Crypto Never Ends
By now, many crypto investors would have hit their one-year anniversary mark. Amongst them, many would probably have regretted their entries while some would be lamenting at the demise of cryptocurrencies.
I am a tad luckier to have suffered smaller losses, having entered before the maniacal bull run. Around 19 months later, Bitcoin and Ethereum have dropped back to the price levels when I first bought them, so I have somewhat come a full round, assuming they do not drop further.
19 months later, I am still actively following the development in the space, albeit with a scornful eye because I picked up technical analysis, which has shown me the outright manipulation first-hand.
I am no crypto expert so these are just my takeaways from this short period. Feel free to disagree and share your experiences!
1. Crypto market cycles are faster and shorter.
Cryptocurrencies are traded 24/7. It is known to be more volatile, with more frequent and violent swings. A price trend can thus be formed (and dissipated) more rapidly, while a cycle is completed more quickly.
2. Most people are still sitting out of the market.
The crypto community is very active on Medium, Hacker Noon, Discord, and Reddit. If you are reading this article, chances are that you are invested. Take a look outside of these channels and into your physical communities, you will find that many people have heard of cryptocurrencies but have not bought into it.
3. Bitcoin’s dominance is still irrefutable.
Although altcoins have eaten up a sizeable market share, and some people would fondly remember the almost-flippening back in July 2017, Bitcoin still dominates in market share.
Assuming market cap is an accurate measure and without considering why Bitcoin still dominates, that very fact means that prices of most cryptocurrencies are still highly dependent on BTC’s price movements. Like it or not, your long-term portfolio will fluctuate with BTC’s prices for as long as this market dominance stays.
4. Many people who have invested are in it for a quick buck, and have no idea about the technical details or how the market is manipulated.
I concede, that was me at the start. So I kept reading, and kept writing.
Nevertheless, the fact that the market comprises of many such people means that the market can be driven by news, rumours, and manipulation. The blind leading the blind.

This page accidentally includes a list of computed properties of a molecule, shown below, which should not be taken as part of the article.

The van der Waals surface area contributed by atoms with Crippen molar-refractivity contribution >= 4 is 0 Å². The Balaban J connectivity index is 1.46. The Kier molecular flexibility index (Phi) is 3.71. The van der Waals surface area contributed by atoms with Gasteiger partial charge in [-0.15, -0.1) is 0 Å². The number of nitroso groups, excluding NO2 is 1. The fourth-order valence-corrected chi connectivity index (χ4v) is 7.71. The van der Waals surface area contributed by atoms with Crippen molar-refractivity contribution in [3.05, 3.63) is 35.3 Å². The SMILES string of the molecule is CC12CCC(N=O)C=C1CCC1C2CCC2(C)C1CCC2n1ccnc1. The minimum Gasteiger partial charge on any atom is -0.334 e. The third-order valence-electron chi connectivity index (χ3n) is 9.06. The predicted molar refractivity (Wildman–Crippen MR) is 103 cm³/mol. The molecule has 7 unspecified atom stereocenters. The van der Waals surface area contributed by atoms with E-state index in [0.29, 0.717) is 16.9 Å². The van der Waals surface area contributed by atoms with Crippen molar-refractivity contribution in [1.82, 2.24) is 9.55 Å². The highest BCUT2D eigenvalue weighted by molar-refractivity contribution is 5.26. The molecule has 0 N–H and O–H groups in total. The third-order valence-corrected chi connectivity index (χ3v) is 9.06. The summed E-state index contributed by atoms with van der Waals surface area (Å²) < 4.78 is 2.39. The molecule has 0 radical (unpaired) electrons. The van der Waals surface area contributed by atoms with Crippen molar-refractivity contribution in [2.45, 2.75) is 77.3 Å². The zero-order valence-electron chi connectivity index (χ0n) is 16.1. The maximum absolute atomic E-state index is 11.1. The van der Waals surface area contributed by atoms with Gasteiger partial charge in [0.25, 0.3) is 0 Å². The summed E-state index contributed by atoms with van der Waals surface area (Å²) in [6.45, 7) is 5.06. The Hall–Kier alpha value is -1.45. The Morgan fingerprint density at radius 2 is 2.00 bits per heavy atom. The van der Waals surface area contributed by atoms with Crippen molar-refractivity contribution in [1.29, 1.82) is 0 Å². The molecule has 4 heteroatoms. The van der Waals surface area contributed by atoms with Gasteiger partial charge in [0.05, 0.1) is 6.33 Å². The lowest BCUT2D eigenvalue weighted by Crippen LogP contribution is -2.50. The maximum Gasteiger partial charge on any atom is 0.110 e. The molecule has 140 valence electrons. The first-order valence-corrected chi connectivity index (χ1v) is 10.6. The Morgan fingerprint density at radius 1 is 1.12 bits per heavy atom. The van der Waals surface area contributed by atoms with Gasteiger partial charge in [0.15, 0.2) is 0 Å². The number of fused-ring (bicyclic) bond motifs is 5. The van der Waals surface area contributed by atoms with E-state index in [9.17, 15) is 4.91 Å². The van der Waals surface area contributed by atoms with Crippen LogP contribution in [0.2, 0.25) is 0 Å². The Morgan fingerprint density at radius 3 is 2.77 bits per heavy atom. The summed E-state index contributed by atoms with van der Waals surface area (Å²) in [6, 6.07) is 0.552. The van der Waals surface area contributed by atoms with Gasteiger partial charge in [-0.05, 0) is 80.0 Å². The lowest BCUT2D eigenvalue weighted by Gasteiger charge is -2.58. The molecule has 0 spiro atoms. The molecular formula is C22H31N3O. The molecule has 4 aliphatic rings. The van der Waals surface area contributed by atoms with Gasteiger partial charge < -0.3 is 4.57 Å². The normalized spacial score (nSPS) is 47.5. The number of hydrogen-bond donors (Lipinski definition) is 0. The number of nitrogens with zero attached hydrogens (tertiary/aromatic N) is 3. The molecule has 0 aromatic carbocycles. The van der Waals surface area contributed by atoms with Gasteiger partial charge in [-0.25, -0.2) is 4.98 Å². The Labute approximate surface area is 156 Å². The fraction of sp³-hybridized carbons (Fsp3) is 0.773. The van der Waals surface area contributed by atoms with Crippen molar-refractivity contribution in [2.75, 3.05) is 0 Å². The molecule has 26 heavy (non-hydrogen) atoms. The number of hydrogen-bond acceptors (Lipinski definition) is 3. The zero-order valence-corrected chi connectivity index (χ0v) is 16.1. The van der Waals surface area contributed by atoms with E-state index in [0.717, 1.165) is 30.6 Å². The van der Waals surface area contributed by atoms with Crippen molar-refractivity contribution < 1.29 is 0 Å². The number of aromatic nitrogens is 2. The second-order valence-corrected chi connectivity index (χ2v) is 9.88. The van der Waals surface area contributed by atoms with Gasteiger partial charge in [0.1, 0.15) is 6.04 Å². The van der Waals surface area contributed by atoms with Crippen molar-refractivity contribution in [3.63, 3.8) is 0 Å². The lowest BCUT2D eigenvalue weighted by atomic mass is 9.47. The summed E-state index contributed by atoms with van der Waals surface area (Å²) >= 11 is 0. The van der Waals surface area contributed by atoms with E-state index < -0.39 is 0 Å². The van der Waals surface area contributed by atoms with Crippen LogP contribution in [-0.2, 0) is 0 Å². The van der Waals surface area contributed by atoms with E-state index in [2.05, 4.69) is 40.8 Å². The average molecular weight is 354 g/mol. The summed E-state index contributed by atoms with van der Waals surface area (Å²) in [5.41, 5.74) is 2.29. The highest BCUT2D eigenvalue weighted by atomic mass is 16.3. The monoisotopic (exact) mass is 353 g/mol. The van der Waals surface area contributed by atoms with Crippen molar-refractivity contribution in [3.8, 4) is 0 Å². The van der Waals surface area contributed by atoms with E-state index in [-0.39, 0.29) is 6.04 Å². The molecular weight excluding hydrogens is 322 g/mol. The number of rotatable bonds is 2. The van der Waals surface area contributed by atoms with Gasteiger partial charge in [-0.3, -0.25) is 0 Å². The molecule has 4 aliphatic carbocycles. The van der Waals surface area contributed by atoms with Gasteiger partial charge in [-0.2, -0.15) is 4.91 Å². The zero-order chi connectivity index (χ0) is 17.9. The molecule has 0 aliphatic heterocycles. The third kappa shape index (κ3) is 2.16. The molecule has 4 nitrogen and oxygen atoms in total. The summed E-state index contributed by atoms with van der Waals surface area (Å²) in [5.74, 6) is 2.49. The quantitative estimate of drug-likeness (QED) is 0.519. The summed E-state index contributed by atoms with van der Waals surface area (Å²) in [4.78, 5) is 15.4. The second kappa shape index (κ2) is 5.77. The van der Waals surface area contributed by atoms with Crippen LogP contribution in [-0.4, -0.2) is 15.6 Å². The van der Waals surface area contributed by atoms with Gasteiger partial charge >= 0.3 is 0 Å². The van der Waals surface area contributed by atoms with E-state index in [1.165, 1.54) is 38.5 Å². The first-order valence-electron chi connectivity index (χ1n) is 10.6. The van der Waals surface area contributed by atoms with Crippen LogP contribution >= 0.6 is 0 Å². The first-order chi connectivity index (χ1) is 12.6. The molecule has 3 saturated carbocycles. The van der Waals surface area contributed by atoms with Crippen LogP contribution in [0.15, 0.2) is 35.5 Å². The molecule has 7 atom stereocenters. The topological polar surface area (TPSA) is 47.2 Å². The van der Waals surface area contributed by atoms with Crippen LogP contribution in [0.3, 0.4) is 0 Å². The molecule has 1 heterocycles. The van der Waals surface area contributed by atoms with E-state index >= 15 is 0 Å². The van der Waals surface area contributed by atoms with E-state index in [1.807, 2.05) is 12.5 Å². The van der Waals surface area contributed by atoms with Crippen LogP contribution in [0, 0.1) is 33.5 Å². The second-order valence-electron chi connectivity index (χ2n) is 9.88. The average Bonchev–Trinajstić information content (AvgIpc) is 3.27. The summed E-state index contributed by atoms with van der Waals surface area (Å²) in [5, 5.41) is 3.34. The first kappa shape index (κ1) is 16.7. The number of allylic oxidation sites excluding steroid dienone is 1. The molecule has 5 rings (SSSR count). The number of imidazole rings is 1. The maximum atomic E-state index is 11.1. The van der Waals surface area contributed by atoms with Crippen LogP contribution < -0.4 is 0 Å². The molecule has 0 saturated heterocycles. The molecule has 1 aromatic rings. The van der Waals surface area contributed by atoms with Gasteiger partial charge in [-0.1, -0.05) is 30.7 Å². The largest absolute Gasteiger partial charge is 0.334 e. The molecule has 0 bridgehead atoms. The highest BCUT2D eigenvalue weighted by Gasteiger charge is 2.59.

In 2017, hard forks were a sure driver of prices. The Bitcoin Cash (BCH) fork, the Bitcoin Gold (BTG) fork, or the Metropolis hard fork all drove prices up. Then came the ICO craze. Then, down it goes.
5. The market is manipulated. Malicious people like hackers and scammers are capitalise on the newness of the market.
Try trading with just technical analyses –use any price levels, any price patterns, or price trends. You will most likely be wiped out (:
Jump into ICOs. Use an online seed generator. Skip the research. Buy into the uptrend. Use unverified and public hotspots. Keep your cryptocurrencies on the exchanges.
These are just some of the many ways you can lose your crypto.
6. Fake news, rumours, insider trading, pump-and-dump is rampant, and will still be in the coming year.
Firstly, it is hard to identify fake news these days. They cite their sources, have proper links, and may just be a skewed perspective, so do your research.
We all know the impacts of a Coinbase or Binance listing. There are no outright evidence of insider trading but the technicals do not lie. Nonetheless, it matters to you only if you plan to capitalise on the short-term price spike to take profits.
Pump-and-dumps are orchestrated easily on Discord and Telegram, and you might find yourself in one of them unexpectedly. While it should not affect your long-term investment, taking partial profits on the pumps and entering on the lows can be a viable strategy.
7. Greed is the reason this market exists.
What drives people to invest? What drives money into the space?
It is the reason why this market existed, and it is the reason why it will continue to exist.
8. If you can’t stomach a double digit percentage loss, then don’t hope for a triple digit percentage profit.
The simplest investing strategy is to dollar-cost average (DCA). DCA your entries. DCA your exits. It is a simple way of saying, “I do not know when is a high or a low, so I just average my buys and sells”.
Nonetheless, when the market continually takes a nosedive, are you sure you can keep dollar-cost averaging? Do you have enough capital to average your way to the bottom? And that is when most people stop and wait for a “better” time, and usually a more expensive price to buy back in.
People jumped in hoping to make hundreds or thousands of percentage in profits but they complained when they made a twenty percent loss. Then, they decide to quit altogether, until they see another rise and they FOMO, only to repeat the same actions.
If you do not adhere to DCA, perhaps then you could pick up technical analysis so that you can figure out a high or a low for making entries or exits.
Like most millennials who have not been through an economic crisis, I am inadequate in experience and you are free to label me as a newbie. Call me naive, call me stubborn, but I am certain that the crypto market is here to stay.
These days, I write mostly about cryptocurrencies and share my technical analyses and research in a free bimonthly newsletter. Check out my other work or follow me for more of such articles.